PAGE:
How to Stimulate an Interest in Reading Books for Enjoyment
Reading for Enjoyment
Reading for Enjoyment Before Retirement
For much of my life, I did not have a great interest in reading for enjoyment.
Although reading comic books was a pleasure in grade school, I never really went to the library to borrow many books. Playing outside with my friends was more important and enjoyable.
My middle and high school years were spent on farms. Mom and dad had a lot of books in their library, but I can only remember using it one summer to read some of the short stories of Edgar Allen Poe.
Reading became a chore and not very pleasant when I was attending high school and college. Since I was majoring in the sciences, taking notes and outlining what I read made reading seem like a drudgery. With the exception of All Quiet on the Western Front, I disliked other novels assigned in my history and English classes.
When I was in college, there was a ton of required reading in a Contemporary British and American Literature course which I took during my sophomore year. Because I never learned to read for pleasure when younger, I disliked the course and did not get much out of it.
Up until my retirement from federal government work service in 2007, I did hardly any reading for enjoyment. Watching sports on TV and listening to talk radio was much more enjoyable.
Reading for Enjoyment After Retirement
When I retired from government work in 2007, you probably could have counted on two hands the number of books and novels I had read in my life for pleasure.
My reading habits changed, however, after I started teaching English in Thailand. Inspired by my students and teaching colleagues, I started reading the works of Mark Twain and taught my students how to read extracts from books like Tom Sawyer and Huckleberry Finn.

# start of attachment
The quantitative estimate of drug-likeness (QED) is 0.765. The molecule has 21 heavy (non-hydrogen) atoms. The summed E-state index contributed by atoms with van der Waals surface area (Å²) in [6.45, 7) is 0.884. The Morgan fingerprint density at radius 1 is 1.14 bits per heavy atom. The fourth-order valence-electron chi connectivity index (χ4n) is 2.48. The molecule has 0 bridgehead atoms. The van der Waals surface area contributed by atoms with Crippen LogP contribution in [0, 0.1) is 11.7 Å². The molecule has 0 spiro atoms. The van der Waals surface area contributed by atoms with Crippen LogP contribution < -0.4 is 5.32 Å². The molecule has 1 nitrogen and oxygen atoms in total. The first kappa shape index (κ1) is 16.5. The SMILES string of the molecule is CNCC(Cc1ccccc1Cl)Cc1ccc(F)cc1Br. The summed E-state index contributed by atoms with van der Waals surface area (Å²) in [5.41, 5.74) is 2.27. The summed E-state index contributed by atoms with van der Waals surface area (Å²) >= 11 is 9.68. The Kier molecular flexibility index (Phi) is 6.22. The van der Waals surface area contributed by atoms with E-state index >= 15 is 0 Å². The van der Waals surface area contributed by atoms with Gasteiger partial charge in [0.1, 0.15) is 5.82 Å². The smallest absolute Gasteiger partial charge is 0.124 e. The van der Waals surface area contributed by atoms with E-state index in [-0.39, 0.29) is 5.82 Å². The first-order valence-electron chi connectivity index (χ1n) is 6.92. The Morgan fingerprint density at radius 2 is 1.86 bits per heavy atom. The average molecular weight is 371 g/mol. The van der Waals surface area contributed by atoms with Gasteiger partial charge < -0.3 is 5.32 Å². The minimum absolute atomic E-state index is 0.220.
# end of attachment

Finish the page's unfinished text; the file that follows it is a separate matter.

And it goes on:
I also started reading classic British novels of the 19th century. In books by Dickens and the Bronte sisters, I could readily identify with characters and plots. Reading was now a lot of fun.
Out of curiosity, I also started reading some of the books in my parents' bookcase which I could still remember from childhood. These included Of Human Bondage by Somerset Maugham and For Whom the Bell Tolls by Ernest Hemingway. I am now hooked on reading books for pleasure and plan on reading as many of the classics as I can.
How to Stimulate an Interest in Reading for Enjoyment
I hope readers will not make my mistakes and instead begin reading for pleasure at a much earlier age. There are different good ways to stimulate an interest in reading. They are as follow.
1. Tell Stories to Children at an Early Age.
All kids like listening to interesting and exciting stories. At the age of two or three or perhaps younger, children are ready to listen to fairy tales or to look at pictures while stories are being told. I employed this strategy when teaching English as a Foreign Language (EFL) to fifth-graders in Thailand. It greatly stimulated an interest in reading in my classes.
2. Encourage Kids to Be Curious and Imaginative.
People who love reading for pleasure do it to satisfy their curiosity and imagination. Words on a page are translated into images to fulfill curiosity and imagination. At the age of one or two, you could give kids books with incomplete pictures and encourage them to finish drawing the pictures and tell a story.
3. Let Children Have Many Playmates.
In their play, kids will role play stories based on their experiences. This play will later encourage children to read books.
4. Encourage Kids to Develop Interests and Hobbies.
If children cultivate interests and hobbies when young, they will more likely want to read books. These books might be about sports, music, drawing or collections.
5. Try New Experiences When Young
When children are young, they should be given the opportunity to try new experiences. These experiences could be in the form of playing a sport, learning a musical instrument, being active in churches or participating in the Cub Scouts, Brownies or other clubs.
At a later age, young people should have the experience of working during the summer or doing domestic and foreign travel. Based on their own experiences, young people will be curious to read about the experiences of others.
6. Keep a Diary.
By keeping a diary in which you record the daily activities in your life, you most probably will want to read the diaries of other people.
7. Have Friends and Talk with People.
Through conversations with friends, you will be exposed to new ideas and books which will satisfy your curiosity and imagination.
8. Watching Movies
There are many movies on television and in the cinema which are based on books. By watching a good movie, you could be stimulated to read the book from which the movie is adapted.
© 2017 Paul Richard Kuehn